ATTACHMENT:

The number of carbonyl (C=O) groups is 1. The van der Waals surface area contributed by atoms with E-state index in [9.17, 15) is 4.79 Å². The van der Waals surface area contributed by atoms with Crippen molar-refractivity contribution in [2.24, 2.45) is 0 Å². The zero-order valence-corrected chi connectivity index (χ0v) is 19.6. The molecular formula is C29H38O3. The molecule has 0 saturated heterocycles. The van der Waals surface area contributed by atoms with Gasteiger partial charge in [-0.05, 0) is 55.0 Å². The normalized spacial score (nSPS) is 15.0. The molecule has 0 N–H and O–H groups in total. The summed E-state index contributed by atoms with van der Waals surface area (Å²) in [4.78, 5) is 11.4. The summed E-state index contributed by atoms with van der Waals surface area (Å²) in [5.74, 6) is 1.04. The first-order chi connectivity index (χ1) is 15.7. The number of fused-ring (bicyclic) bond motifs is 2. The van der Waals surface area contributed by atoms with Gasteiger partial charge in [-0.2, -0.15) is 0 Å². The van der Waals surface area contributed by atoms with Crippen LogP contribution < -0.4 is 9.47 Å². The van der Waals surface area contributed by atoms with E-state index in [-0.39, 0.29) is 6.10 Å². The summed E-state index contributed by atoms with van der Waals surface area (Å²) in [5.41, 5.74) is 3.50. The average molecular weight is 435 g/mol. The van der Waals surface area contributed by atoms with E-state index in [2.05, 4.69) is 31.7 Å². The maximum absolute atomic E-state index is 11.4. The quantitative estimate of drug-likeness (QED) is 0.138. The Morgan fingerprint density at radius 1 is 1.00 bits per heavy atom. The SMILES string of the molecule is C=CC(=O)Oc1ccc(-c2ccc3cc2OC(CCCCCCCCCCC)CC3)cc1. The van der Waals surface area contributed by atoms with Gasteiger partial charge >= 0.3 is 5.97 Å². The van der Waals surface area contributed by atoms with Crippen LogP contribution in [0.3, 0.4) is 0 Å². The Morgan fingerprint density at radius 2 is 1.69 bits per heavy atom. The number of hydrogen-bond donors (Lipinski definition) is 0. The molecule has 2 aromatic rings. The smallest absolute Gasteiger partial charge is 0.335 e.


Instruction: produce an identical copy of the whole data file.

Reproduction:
The number of carbonyl (C=O) groups is 1. The van der Waals surface area contributed by atoms with E-state index in [9.17, 15) is 4.79 Å². The van der Waals surface area contributed by atoms with Crippen molar-refractivity contribution in [2.24, 2.45) is 0 Å². The zero-order valence-corrected chi connectivity index (χ0v) is 19.6. The molecular formula is C29H38O3. The molecule has 0 saturated heterocycles. The van der Waals surface area contributed by atoms with Gasteiger partial charge in [-0.05, 0) is 55.0 Å². The normalized spacial score (nSPS) is 15.0. The molecule has 0 N–H and O–H groups in total. The summed E-state index contributed by atoms with van der Waals surface area (Å²) in [4.78, 5) is 11.4. The summed E-state index contributed by atoms with van der Waals surface area (Å²) in [5.74, 6) is 1.04. The first-order chi connectivity index (χ1) is 15.7. The number of fused-ring (bicyclic) bond motifs is 2. The van der Waals surface area contributed by atoms with Gasteiger partial charge in [-0.2, -0.15) is 0 Å². The van der Waals surface area contributed by atoms with Crippen LogP contribution < -0.4 is 9.47 Å². The van der Waals surface area contributed by atoms with E-state index in [-0.39, 0.29) is 6.10 Å². The summed E-state index contributed by atoms with van der Waals surface area (Å²) in [5.41, 5.74) is 3.50. The average molecular weight is 435 g/mol. The van der Waals surface area contributed by atoms with E-state index in [2.05, 4.69) is 31.7 Å². The maximum absolute atomic E-state index is 11.4. The quantitative estimate of drug-likeness (QED) is 0.138. The Morgan fingerprint density at radius 1 is 1.00 bits per heavy atom. The SMILES string of the molecule is C=CC(=O)Oc1ccc(-c2ccc3cc2OC(CCCCCCCCCCC)CC3)cc1. The van der Waals surface area contributed by atoms with Gasteiger partial charge >= 0.3 is 5.97 Å². The van der Waals surface area contributed by atoms with Crippen LogP contribution in [0.3, 0.4) is 0 Å². The Morgan fingerprint density at radius 2 is 1.69 bits per heavy atom. The number of hydrogen-bond donors (Lipinski definition) is 0. The molecule has 2 aromatic rings. The smallest absolute Gasteiger partial charge is 0.335 e.